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December 20, 1909

SISTER'S HOME SAVED
BY ESCAPED CONVICT.

THAT TASK ACCOMPLISHED, HE
GIVES HIMSELF UP.

James G. Pogue, Who Says He Left
Lansing Prison in 1906, Tells
How He Lifted the
Mortgage.

Because he could not bear to have his only sister lose her home which had been morgaged to assist in his defense, James G. Pogue in 1906 escaped from the Kansas state prison at Lansing for the purpose of working and saving his money in an effort to lift the mortgage. Having accomplished his purpose, and realizing that he would never be able to make a home for himself or live in peace with the grim threat of recapture constantly before him, Pogue yesterday morning declared his identity to two Kansas City, Kas., policemen, and expressed his desire to return to prison and suffer whatever penalty might be exacted by the law.

NEVER MISSED A REMITTANCE.

During the three years and more of his precarious freedom, Pogue has wandered over almost the whole of the United States. A coal miner, and accustomed to the hardest kind of labor, he worked unceasingly with one object in view of saving the home for his widowed sister. From the harvest fields in South Dakota to bridge building in Arkansas, the hunted man has traveled, but will all his hardships and the difficulty encountered in securing work he has never failed to send his remittance to his sister, Mrs. Ada Tieufel, Fourth street and Marion avenue, Leavenworth. In all, the erring brother has contributed something in excess of $950.

Pogue was convicted in the district court at Leavenworth in November, 1903, on a charge of grand larceny and sentenced to seven years in the state's prison. According to h is story, he was made a trusty and effected his escape on January 15, 1906. A diligent search failed to locate him, and in the circulars sent out from the prison since that time will be found the name and description of James G. Pogue.

IN FEAR OF RECOGNITION.

After making his escape Pogue went to Hutchings, S. D., where he worked for Clyde Carpenter, a sheepman. Later he went to Arkansas and was employed as a trackman on the Kansas City Southern railroad. He had assumed the name of Mike O'Brien, and in his travels about the country went by that name. Returning from Arkansas, he again went to Dakota and worked for a farmer by the name of Jerry Files, near Spencer, S. D.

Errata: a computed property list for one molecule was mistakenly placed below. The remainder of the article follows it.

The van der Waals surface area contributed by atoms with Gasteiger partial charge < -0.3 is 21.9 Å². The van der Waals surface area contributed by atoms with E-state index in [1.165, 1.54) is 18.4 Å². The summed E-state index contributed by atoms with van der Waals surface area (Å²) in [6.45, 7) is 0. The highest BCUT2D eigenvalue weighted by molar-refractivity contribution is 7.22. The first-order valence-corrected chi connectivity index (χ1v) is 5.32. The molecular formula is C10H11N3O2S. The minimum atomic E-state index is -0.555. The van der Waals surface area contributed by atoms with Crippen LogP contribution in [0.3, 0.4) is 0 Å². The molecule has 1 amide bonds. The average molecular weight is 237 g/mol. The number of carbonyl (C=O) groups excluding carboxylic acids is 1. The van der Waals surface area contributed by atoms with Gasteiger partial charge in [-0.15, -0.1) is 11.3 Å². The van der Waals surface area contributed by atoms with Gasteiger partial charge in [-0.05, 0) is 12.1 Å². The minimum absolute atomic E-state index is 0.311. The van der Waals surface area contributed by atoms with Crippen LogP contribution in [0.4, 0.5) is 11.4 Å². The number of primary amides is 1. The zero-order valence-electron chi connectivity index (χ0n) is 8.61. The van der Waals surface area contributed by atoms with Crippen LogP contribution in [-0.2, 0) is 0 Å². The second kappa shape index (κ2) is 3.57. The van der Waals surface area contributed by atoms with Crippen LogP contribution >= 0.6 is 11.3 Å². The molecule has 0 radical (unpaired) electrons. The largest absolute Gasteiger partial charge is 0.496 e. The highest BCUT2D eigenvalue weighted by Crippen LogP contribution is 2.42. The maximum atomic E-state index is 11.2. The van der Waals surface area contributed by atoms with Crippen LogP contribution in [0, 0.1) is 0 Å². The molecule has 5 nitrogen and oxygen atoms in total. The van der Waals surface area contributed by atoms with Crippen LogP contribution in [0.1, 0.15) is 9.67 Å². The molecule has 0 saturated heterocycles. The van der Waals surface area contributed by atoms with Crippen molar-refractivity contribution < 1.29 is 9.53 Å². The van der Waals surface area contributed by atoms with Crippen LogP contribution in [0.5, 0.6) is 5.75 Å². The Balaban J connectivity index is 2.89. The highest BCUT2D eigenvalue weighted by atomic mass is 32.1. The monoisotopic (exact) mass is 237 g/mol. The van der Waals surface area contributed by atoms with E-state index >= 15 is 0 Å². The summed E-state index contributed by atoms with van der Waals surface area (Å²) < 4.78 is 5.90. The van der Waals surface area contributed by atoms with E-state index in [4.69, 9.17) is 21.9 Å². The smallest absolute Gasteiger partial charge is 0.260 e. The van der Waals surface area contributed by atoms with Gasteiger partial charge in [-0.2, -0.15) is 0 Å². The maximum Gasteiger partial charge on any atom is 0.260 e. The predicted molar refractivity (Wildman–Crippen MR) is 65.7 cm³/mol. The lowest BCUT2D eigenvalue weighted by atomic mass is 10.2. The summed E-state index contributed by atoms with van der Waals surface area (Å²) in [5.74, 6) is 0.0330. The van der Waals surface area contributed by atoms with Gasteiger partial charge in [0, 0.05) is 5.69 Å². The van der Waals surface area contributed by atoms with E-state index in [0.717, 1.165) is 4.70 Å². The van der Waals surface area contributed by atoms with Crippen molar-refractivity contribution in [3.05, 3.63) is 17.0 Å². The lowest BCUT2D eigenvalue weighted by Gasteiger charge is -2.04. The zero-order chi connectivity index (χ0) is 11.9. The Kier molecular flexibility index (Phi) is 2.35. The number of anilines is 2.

Three months ago he went to Pine Bluff, Ark., and was employed as pump tender by the Missouri Valley Bridge Company. While working there he recognized among his fellow laborers a man who had known him years ago in Leavenworth. the haunting fear which had followed him at all times after his escape from prison prompted him to quit his job at Pine Bluff because he feared that his old associate would recognize him. The determination to give himself up came as a result of frequent discussions with his sister on the subject.

ANXIOUS TO FINISH TERM.

He knew his desire to take a claim and prove up on it could not be realized with safety so long as he was an escaped convict. Saturday morning he arrived in Kansas City and determined to make himself known. In former years he had lived at 225 North James street, Kansas City, Kas., and the thought came to him that he would deliver himself up to Kansas officers. Early yesterday morning he disclosed his identity to Robert Hooper and Pres Younger, Kansas City, Kas., policemen. He was taken to No. 2. police station and locked up while the prison authorities at Lansing were notified. He probably will be taken this morning to the prison where he will be compelled to serve the remainder of his term.

"I am anxious to make a man of myself," said Pogue last night, as he looked through the bars of his cell at the police station. "I kind of wanted to stay free until after Christmas time, but it would only be putting it off, and the sooner I begin serving my time the sooner I will be able to walk about the streets without hiding my face every time a man passes.

TO MAKE A MAN OF HIMSELF.

"I am glad I got away and helped my sister to save her home, even if I do have to suffer additional time for it. You see I would have been out by this time if I had stayed and now I will have to stay three years or more. I used to drink quite a bit before I went wrong, and I lay most of my trouble to that, but since I went into the prison in December, 1903, I have never taken a drink of liquor.

"I want to serve my time and then take out a claim somewhere and make a man of myself. You see I am only 32 years old now, and that ain't too old for a man to begin to live as he ought, do you think so?"

Pogue's manner and conversation left the impression of sincerity, and his face sh owed signs of pleasure as he talked of his future prospects.

J. K. Codding, warden at the Kansas state prison said last night that his records at the prison showed Pogue to have broken his parole, and John Higgins, parole officer of the institution, probably will go to Kansas City, Kas., this morning to return with the prisoner.

Pogue's wife and 10-year-old daughter are now living in Leavenworth. His father, David Pogue, a retired merchant, he says, is living in Topeka.

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